A study that was conducted at the University of Birmingham and the University of Oxford measured people’s willingness to work over a period of time. They used a physical grip task where 36 participants were given the option to squeeze the device as hard as they could for a monetary incentive or take a break and rest. Essentially, this was testing to see what choice people would make and which mindset they were in, either work or rest.
To translate this into real-world experience, it would be the difference between someone deciding whether or not to answer their work emails, or simply take a rest and do nothing for the same amount of time.
The results showed that the more times someone squeezed the device, the more fatigued they ended up. Usually, after taking a break, participants were then able to bounce back and start squeezing again. The squeezes only consisted of a few seconds per time, but the fatigue built up quickly. However, even though they were ready to squeeze again, they still maintained some degree of fatigue throughout the day. This was shown through the lower levels of effort that was demonstrated later in the day, even for the same reward that was offered in the beginning.
There were people who got fatigued more often and quicker, who had breaks earlier in the trial but then they bounced back rather quickly. However, there were others who then squeezed many times in a row, but then they needed a longer period of recovery compared to those who were taking regular breaks. As such, two experiences of recoverable fatigue can be seen here. The first is where shorter, and more frequent breaks are needed, whether the other is longer, less frequent breaks in order to get back the motivation that they need.
If you are someone who identifies with the first finding that we discussed, then in order to make your life easier, make sure that you break your day up into shorter parts. Between these parts, you can then take multiple, little breaks in order to gain back your motivation. However, if you find that you identify with the second, and you can concentrate for a long period of time, then you may want to organize your life around this. For example, you can plan out to spend three hours in the morning doing your work, and then take a long lunch break of around an hour or so.
When you switch from break into the back to work mode, make sure that you are not doing something straight away that requires a lot of physical effort or mental effort. But, remember that during your breaks this needs to be the case too. Don’t sit there on your phone and scroll through social media, as this can take the same amount of energy as work.
During your breaks, make sure that you are doing things such as getting a snack, going on a short walk, or even having a small conversation with someone. As long as the activity isn’t strenuous, especially mentally, you will recover quickly from your fatigue.
The opposite of recoverable fatigue is unrecoverable fatigue. As you may have guessed from the name, it is a lot more difficult to get yourself out of this kind of fatigue as this happens throughout the day. It is a natural reaction to doing things all day and happens regardless of how many breaks you have. Your body is becoming more and more tired despite the fact that you are resting. Usually, if you are experiencing unrecoverable fatigue, you are going to need a full night of sleep in order to get rid of this feeling. Though, when you are super tired, sometimes this is harder to achieve than it sounds, leading to more issues.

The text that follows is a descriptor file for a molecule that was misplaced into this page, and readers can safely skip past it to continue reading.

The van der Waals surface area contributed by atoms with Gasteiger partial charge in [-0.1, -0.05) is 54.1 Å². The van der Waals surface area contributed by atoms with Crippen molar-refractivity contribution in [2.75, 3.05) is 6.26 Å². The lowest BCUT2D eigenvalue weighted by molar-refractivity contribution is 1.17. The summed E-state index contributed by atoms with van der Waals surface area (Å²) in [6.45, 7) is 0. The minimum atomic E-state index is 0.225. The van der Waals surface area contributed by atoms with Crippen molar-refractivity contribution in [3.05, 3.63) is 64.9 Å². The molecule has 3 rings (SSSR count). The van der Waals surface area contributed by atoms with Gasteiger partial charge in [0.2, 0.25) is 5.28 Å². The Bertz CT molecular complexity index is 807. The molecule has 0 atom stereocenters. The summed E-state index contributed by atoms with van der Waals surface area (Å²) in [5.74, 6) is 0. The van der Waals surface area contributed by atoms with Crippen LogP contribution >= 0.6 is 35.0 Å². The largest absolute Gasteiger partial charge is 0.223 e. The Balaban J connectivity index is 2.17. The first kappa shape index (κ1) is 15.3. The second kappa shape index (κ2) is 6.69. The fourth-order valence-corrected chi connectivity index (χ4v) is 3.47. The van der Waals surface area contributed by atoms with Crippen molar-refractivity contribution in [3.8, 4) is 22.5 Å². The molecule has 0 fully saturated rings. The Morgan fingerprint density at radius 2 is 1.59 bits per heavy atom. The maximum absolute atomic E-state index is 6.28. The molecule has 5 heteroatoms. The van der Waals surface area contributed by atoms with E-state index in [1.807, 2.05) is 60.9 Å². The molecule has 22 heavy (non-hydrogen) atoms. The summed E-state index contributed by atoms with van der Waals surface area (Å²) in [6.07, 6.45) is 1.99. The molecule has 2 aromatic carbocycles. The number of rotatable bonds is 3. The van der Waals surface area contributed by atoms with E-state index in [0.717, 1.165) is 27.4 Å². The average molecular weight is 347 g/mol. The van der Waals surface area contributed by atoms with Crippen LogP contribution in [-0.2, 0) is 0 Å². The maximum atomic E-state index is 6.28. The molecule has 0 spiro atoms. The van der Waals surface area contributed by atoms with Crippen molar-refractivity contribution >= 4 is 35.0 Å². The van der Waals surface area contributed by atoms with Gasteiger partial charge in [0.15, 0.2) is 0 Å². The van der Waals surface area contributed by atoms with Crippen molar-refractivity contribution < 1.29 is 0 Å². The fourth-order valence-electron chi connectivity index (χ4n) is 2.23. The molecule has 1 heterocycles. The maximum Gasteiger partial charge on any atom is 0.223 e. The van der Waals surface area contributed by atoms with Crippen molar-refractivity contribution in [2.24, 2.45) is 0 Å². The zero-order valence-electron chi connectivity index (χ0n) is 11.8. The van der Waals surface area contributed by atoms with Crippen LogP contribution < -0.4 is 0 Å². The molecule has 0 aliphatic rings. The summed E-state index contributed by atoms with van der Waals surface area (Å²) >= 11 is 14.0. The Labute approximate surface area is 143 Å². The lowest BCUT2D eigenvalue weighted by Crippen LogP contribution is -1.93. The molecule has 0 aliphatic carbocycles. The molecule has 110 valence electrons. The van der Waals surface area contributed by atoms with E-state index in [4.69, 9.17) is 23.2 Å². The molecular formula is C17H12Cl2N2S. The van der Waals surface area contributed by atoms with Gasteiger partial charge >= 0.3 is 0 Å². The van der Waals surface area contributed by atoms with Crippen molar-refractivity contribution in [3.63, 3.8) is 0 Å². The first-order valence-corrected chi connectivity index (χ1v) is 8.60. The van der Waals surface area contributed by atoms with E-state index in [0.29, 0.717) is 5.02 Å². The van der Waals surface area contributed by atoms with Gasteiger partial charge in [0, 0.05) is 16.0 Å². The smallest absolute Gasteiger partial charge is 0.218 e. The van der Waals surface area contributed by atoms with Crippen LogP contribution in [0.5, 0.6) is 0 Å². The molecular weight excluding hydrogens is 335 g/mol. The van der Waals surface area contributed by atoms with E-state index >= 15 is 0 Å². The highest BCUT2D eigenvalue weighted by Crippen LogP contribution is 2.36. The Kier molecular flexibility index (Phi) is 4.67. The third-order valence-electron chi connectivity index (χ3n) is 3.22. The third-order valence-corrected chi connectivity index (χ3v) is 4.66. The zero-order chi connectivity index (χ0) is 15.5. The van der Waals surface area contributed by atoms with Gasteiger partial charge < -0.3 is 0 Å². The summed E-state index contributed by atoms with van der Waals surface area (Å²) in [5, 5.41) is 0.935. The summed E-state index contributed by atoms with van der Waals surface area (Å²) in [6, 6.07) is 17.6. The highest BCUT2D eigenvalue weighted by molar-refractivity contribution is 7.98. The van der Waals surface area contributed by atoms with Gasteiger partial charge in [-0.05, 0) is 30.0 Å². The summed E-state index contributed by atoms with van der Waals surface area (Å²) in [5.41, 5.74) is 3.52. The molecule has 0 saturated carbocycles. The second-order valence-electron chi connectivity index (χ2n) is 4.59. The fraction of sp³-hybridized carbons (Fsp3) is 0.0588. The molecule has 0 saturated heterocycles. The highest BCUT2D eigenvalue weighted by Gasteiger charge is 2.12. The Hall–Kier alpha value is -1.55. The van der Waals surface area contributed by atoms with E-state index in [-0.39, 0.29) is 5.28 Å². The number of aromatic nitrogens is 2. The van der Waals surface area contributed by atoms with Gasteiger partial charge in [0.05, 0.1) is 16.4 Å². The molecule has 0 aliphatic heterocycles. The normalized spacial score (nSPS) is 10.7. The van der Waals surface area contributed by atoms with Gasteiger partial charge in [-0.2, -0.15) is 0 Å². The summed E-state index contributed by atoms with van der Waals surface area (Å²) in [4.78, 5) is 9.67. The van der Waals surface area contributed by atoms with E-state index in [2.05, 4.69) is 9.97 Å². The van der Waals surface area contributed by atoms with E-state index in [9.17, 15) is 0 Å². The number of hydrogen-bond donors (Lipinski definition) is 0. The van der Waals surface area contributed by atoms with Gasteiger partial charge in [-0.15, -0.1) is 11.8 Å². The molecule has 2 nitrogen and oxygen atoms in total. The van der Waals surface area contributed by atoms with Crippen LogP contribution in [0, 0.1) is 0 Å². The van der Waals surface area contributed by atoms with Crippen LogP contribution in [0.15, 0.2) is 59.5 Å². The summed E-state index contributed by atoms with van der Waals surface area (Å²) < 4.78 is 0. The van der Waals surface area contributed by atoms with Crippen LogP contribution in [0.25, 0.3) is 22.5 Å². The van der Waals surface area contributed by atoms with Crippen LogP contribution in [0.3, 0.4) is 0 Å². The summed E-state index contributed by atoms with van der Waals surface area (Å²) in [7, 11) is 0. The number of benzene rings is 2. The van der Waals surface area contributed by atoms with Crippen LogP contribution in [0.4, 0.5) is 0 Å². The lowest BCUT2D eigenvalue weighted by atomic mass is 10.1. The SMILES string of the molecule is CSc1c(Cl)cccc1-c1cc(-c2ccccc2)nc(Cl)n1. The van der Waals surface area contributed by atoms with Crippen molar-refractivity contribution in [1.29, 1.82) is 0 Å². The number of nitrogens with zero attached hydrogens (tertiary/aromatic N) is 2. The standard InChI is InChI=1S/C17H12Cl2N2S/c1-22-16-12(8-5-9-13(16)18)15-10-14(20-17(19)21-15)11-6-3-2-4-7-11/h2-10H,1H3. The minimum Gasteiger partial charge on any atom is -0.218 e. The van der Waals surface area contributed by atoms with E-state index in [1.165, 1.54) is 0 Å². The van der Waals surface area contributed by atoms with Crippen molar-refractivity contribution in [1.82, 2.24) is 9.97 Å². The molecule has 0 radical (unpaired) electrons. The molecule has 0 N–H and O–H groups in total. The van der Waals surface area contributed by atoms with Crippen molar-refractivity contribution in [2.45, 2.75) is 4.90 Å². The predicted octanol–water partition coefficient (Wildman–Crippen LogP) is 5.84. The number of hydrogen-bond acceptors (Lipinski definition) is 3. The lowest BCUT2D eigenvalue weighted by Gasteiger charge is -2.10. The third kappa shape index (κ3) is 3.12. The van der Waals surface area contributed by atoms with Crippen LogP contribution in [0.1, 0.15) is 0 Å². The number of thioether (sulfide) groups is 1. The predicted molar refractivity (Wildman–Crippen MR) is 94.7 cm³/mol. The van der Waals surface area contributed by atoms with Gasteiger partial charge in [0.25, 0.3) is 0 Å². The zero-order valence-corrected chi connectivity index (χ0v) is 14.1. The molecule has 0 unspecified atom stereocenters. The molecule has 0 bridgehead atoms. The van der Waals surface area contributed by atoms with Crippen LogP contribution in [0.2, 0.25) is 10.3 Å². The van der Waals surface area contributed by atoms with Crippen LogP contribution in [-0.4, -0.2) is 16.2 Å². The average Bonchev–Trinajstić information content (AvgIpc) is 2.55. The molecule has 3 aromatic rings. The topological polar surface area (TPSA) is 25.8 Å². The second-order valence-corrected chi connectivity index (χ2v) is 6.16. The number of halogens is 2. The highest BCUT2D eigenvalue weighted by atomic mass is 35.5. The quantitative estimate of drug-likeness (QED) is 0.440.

Going back to the study that was conducted, when the monetary incentive was increased, people found more motivation to squeeze. This was the case even when they were experiencing unrecoverable fatigue.
The mindset of this is the same as when someone is running a race. While they get progressively slower as time goes on when they see the finish line they tend to sprint to the finish line as they want to get there as soon as possible. The reward is right in front of them, so they want to get to it, and their motivation returns for a brief period of time.
Essentially, you have two options when it comes to unrecoverable fatigue. You either need to make the reward more visible so that you can achieve what you have set out to with a renewed sense of motivation, but this doesn’t get rid of the fatigue. The only way to truly be rid of it is to go to bed and get a good night of rest. Without this, you are constantly going to be tired throughout the next day until this happens. At the end of the day, this shows that you can do anything if the reward is high enough, even if you at first thought that you were too tired to do so.
Your mental health is severely impacted by the amount of rest that you get, so you need to make sure that you are doing what is best for you. If you know that you are someone who benefits from longer, less frequent breaks, ensure that you find the time to incorporate this in your day. Likewise, if you know that you would benefit more from shorter, more frequent breaks, plan your day around this idea. There are always ways to sort this out, it’s just a case of finding them. We wish you the very best of luck and hope that this helps you to manage your time better for your personal preferences.